Tiananmen Square Could Be the Next Tahrir Square

March 21, 2011 § 1 Comment

We take for granted the easily accessible communication sites that let us post whatever we want, when we want. Don’t get me wrong, it’s naive to believe that our government has zero censorship in the online world. But our freedom by far surpasses that of the people of China. 

Through the “Great Firewall of China”, the Chinese one-party government bans its some 400 million netizens (Internet+citizen=netizen) from sites like Facebook, Twitter, YouTube, and LinkedIn. Even local China-based social sites, like QQ or Sina.com, are heavily censored by strict online police. Social media sites like these are what gave protesters a platform to call on their pro-democracy allies to create protests in Cairo and Tunisia in recent months. The call for a one million people march at Tahrir Square in Cairo was partially organized through the Internet.

The Communist Chinese government gives itself a huge budget for filtering online messages, blogs, and outside tweets in an attempt to track activists down and to maintain a strong hold on what their people read/see/hear. Recent crackdowns include the government turning off a CNN newsfeed from broadcasting because it had reports on the Middle East protests, and Google yesterday accused the Chinese government of purposely blocking Gmail services. By 2014, the metropolitan region of Chongqing will have spent nearly $800 million in surveillance cameras, providing thousands of governmental digital eyes keeping a close watch on its people. With the success of  organized protests via social media, many are wondering how long this cyber constrain will last in one of the world’s oldest civilizations. The tight gripped Chinese government could cut off Internet access completely, just like Mubarak did for a few days in Egypt before he stepped down; however, China’s economy heavily relies on the Internet and the repercussions would hit them hard.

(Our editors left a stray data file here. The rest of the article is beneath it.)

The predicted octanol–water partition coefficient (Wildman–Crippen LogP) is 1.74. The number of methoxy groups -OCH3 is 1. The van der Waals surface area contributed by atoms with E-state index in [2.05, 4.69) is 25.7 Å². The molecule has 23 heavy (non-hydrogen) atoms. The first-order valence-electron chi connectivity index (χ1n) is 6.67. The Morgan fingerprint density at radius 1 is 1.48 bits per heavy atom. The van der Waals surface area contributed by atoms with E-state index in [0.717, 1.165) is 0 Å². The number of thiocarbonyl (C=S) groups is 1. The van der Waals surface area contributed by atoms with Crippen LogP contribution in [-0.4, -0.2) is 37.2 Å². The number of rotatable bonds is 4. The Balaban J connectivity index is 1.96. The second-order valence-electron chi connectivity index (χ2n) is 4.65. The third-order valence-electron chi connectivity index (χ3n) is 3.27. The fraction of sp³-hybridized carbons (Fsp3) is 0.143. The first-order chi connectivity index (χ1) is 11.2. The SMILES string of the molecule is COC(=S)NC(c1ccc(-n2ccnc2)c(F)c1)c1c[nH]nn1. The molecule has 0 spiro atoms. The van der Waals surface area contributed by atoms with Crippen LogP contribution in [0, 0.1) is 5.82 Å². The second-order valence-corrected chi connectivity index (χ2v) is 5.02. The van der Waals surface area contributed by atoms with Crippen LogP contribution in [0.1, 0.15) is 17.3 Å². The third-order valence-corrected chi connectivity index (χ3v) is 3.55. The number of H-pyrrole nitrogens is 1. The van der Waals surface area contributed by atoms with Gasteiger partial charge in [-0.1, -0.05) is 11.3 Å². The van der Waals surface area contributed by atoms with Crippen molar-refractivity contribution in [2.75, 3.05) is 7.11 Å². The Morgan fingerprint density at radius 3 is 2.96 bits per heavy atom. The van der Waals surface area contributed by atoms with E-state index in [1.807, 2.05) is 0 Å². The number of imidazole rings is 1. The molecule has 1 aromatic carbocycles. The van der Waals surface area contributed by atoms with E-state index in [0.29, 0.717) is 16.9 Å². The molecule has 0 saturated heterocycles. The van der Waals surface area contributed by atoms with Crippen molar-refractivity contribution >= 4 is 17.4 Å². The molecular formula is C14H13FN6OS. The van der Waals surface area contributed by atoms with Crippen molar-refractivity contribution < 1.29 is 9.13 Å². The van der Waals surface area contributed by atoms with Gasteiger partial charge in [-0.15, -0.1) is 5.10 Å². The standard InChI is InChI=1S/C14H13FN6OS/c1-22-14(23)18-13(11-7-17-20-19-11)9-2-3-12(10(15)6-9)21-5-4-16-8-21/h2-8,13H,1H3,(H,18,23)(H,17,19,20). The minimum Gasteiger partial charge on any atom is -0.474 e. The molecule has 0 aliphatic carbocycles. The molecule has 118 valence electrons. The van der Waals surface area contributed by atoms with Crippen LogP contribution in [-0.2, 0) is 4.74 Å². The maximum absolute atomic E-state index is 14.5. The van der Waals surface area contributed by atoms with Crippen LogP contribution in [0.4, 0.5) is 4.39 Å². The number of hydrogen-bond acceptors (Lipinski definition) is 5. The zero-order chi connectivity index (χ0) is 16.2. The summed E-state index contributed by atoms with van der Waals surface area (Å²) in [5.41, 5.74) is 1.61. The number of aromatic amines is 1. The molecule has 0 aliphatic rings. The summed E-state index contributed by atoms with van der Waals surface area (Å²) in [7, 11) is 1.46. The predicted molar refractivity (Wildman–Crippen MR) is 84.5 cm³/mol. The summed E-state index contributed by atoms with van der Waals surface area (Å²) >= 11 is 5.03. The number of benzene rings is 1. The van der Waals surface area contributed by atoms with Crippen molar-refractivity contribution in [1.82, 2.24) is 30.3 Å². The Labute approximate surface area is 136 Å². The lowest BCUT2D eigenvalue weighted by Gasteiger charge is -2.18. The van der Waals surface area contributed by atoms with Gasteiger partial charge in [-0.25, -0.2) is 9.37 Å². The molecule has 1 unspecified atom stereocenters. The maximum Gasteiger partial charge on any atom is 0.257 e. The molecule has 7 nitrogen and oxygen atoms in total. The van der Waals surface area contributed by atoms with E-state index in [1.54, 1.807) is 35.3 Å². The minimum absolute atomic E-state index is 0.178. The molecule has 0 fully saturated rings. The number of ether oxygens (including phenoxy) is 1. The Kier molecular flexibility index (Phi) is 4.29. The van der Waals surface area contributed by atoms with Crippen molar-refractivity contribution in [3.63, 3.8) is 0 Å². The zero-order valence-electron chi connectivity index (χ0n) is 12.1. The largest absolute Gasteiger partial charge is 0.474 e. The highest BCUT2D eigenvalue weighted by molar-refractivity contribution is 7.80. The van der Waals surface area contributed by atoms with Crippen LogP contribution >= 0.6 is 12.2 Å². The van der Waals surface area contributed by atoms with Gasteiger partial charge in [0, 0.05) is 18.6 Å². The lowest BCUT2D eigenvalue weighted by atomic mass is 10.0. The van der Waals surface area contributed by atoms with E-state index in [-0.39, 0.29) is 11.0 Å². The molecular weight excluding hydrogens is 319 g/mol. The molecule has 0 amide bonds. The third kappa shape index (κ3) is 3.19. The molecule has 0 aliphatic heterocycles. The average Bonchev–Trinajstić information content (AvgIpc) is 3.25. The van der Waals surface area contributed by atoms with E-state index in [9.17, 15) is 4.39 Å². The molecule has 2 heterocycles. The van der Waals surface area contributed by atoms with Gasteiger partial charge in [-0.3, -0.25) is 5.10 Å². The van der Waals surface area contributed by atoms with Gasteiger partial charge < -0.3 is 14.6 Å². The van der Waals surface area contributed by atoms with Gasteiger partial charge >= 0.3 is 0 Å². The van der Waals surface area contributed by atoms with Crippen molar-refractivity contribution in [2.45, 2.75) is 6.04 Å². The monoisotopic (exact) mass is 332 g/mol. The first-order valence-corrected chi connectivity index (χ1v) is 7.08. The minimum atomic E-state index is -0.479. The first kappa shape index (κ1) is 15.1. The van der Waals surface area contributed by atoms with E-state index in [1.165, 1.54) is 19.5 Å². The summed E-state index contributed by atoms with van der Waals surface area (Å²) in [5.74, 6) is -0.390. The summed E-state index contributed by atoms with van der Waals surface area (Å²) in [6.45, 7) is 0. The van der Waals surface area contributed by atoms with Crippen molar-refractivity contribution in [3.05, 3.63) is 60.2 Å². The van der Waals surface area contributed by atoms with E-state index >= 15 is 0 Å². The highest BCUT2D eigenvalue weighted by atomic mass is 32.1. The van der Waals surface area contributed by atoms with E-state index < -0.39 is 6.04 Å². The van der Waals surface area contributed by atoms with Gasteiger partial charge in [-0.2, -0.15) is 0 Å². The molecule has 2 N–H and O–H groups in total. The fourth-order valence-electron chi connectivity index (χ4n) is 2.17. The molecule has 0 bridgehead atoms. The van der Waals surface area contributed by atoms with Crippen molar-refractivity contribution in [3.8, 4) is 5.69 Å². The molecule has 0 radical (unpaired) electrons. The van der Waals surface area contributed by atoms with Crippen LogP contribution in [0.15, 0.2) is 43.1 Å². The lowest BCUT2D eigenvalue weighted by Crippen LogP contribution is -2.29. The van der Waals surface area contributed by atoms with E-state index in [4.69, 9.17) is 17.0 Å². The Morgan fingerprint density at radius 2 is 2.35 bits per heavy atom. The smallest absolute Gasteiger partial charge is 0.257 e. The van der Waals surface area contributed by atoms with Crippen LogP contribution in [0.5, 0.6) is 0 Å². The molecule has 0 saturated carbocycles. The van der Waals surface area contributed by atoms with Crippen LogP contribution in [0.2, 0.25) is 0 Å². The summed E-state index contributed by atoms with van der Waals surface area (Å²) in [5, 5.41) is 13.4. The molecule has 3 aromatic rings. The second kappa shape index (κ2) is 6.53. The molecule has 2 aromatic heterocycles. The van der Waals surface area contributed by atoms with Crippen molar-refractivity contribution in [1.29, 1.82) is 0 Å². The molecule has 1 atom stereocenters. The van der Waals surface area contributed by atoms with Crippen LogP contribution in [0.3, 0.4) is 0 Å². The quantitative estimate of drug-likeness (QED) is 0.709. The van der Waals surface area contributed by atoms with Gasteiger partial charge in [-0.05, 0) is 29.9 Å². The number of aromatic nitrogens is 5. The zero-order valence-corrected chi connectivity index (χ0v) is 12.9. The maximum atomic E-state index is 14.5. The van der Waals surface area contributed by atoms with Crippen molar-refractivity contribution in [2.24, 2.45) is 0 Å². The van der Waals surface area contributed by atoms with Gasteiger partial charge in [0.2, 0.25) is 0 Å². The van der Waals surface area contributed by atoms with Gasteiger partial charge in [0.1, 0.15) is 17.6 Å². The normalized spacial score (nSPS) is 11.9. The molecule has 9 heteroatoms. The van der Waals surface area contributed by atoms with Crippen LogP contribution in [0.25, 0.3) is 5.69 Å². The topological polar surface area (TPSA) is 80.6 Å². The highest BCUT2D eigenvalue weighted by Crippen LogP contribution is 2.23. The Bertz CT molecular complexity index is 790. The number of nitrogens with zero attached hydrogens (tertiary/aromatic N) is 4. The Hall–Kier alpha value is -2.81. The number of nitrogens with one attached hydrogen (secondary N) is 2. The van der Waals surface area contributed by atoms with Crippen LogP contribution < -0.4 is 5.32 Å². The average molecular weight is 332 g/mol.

So how can the Chinese people get around the censors? Can they achieve in Tiananmen Square what the Egyptians achieved in Tahrir Square? The Middle East revolts provide a template for the Chinese to follow, they just need the adequate resources to get it started.

This Wall Street Journal article prompted me to write this post.

Here is a CNN report on the government’s worries of unrest spreading to China:


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§ One Response to Tiananmen Square Could Be the Next Tahrir Square

  • Tom says:

    I think this is a very good start to an argument, but I think you missed the real reason. They don’t need resources, they need fuel.
    For the most part life is getting better in China. These revolts in the middle east all have economic issues at their center, people do not rise up simply out of a desire for democracy.
    I also think that for the reasons you listed about China’s censorship, the Middle East doesn’t exactly create a template for them.

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